I wasn’t sure what he meant at the time, but I think I do now. He meant the center of gravity is forward enough that it has a propensity to nose over if stopped too fast. This threat is exacerbated by its flying characteristics being very much the same with any load and not betraying this propensity until it happens, suddenly, from an abrupt stop.
This issue is demonstrated by what my Alaska friend told me next: “The nose of my airplane is lighter too. I have a carbon fiber cowl (16# lighter), and my engine is 60# lighter than yours, and I only have a two blade prop, whereas you have a three blade prop.” He was saying, “Your nose is heavier than mine, therefore even more likely to flip over if stopped abruptly.” So, one can get too comfortable and not know the whole story quite as well as he thinks he does.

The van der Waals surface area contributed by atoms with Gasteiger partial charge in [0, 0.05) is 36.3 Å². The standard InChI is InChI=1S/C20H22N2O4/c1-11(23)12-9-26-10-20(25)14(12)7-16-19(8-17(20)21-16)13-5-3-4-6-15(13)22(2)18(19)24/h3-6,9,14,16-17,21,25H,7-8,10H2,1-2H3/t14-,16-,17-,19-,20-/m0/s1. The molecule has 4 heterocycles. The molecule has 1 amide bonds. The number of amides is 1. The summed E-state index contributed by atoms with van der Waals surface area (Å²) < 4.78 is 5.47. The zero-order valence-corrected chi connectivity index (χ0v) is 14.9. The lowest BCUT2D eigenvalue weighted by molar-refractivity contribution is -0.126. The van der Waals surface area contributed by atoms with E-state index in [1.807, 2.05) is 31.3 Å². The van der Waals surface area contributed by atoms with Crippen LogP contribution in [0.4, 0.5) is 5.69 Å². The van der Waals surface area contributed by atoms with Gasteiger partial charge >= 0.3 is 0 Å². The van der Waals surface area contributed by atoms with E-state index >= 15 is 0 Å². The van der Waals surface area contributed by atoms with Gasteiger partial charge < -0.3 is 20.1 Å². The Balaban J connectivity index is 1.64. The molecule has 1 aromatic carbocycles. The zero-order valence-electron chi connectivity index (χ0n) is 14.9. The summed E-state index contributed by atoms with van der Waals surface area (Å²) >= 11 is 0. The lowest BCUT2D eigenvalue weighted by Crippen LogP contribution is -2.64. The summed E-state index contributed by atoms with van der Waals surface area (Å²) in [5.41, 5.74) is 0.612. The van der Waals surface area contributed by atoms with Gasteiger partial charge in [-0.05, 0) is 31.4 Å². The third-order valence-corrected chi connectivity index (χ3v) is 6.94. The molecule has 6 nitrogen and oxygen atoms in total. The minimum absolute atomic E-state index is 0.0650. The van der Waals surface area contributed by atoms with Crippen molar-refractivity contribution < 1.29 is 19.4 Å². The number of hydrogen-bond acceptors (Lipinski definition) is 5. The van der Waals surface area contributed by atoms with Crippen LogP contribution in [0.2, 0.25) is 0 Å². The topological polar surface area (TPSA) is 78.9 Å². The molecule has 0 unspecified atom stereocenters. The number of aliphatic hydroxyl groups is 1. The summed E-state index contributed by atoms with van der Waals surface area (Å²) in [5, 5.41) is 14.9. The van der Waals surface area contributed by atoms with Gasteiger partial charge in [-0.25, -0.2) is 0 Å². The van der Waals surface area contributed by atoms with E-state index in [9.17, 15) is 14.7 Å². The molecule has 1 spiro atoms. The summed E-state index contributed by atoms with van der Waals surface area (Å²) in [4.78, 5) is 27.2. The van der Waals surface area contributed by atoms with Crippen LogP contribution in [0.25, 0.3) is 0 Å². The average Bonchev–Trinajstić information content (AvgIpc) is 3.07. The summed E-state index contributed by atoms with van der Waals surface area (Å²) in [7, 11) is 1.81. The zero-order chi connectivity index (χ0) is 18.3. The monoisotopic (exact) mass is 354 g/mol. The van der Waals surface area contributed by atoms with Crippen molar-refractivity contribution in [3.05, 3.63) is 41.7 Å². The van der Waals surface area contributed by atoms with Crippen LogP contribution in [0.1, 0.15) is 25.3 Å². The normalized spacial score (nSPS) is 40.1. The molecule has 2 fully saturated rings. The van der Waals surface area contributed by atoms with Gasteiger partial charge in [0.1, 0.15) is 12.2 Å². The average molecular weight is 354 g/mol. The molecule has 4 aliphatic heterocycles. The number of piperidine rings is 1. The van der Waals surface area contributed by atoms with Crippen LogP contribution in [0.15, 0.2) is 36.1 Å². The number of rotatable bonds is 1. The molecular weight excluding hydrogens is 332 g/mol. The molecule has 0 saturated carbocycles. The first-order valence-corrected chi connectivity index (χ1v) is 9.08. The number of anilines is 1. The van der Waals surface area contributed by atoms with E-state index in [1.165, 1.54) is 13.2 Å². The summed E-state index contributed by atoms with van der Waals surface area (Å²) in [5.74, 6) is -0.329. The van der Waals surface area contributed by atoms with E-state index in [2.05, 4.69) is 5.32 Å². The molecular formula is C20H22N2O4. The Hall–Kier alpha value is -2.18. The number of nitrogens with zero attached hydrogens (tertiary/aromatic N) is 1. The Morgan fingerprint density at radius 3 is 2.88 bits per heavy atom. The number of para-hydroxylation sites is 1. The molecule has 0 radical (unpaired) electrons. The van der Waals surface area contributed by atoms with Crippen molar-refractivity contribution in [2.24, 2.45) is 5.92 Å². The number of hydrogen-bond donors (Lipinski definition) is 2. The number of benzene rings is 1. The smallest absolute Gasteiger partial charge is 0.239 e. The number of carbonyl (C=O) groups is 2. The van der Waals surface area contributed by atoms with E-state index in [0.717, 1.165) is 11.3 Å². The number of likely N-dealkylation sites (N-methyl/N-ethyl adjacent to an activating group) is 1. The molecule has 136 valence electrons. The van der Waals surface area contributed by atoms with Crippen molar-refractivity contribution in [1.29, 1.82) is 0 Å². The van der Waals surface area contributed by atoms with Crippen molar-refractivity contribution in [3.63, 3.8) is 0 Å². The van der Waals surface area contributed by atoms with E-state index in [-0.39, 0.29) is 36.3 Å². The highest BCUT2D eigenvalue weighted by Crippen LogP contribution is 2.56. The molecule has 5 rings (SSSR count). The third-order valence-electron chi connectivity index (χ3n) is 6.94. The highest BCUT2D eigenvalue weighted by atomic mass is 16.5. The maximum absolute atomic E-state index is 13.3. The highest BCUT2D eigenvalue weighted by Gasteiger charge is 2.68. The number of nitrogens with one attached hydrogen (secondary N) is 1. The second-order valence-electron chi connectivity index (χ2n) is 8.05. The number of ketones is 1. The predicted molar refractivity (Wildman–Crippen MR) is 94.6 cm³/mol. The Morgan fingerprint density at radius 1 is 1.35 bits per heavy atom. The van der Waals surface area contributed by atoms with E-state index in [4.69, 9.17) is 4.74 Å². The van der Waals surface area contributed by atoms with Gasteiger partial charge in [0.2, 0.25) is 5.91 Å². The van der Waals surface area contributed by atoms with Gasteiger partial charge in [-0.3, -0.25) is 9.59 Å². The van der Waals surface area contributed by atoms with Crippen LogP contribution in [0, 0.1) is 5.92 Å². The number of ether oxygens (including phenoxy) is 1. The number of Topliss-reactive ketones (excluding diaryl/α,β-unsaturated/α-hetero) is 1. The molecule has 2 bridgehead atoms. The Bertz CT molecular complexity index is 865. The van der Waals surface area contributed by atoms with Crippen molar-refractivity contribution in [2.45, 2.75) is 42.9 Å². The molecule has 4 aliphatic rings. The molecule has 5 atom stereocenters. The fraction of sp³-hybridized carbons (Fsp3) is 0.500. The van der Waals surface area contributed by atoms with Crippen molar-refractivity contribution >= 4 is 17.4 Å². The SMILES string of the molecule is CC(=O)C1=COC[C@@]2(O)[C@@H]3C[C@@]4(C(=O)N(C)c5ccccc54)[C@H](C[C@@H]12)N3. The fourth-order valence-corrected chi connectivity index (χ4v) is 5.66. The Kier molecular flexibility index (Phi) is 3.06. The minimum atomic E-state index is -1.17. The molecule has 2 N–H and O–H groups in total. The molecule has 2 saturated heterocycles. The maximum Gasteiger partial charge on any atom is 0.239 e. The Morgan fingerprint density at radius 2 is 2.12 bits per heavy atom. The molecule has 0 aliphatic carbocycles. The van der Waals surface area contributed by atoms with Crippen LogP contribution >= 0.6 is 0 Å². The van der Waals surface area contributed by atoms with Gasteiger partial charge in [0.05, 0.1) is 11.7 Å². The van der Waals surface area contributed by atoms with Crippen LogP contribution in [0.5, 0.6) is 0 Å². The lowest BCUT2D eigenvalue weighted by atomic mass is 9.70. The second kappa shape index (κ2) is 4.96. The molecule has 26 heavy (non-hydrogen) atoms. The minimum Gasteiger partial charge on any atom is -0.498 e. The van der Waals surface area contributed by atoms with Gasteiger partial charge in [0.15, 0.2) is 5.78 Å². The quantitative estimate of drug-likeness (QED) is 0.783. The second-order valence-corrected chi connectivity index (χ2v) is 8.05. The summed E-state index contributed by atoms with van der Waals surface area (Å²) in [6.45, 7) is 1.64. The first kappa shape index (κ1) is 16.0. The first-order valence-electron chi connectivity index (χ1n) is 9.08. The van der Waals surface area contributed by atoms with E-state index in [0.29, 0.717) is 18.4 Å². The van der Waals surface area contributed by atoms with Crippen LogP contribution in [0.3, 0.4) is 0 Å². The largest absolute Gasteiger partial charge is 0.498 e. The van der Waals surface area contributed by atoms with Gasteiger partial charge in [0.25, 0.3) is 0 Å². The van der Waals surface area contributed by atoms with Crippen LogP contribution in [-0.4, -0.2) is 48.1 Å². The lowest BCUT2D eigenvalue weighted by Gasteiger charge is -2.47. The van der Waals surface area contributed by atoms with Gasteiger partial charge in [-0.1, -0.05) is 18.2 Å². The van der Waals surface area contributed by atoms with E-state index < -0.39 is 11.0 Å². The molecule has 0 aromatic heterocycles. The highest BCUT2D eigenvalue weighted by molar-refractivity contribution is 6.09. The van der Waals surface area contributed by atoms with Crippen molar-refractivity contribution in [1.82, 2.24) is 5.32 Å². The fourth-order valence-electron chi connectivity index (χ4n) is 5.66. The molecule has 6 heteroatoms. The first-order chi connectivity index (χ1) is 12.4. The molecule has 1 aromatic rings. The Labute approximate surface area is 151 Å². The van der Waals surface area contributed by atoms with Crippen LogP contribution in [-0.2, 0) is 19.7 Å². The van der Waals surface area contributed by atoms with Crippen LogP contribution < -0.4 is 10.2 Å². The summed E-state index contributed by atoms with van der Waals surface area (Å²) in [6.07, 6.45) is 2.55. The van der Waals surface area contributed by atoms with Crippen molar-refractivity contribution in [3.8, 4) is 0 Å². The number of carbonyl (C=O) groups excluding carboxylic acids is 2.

On a different side of the coin, or maybe the same side, as I think about it, I have a math, engineering, and physics friend named Sam who did a lot of research and pondering my landing-in-snow accident. He’s a fighter pilot, an American Airline’s pilot, and has flown his C-172 in the back country, so he was motivated and interested enough to spend considerable hours with algorithms, diagrams, and a calculator. The layman’s summary he relayed to me was: “Dense snow compacted quickly in front of your tires until it became like concrete blocks. I don’t think it mattered what technique you might have used, it’s like sliding into second base — when you hit the base, you’re going to stop.” The final truth is probably tucked between those two points of view, with the overall lesson being: “On unknown snowy condition days, leave the airplane in the hangar.”
The Maule MX-7 is a wonderful, trustworthy airplane in almost every environment, but a little tricky in this one — wet snow, which is seldom encountered, and to be avoided. It’s what you don’t know or see that gets you!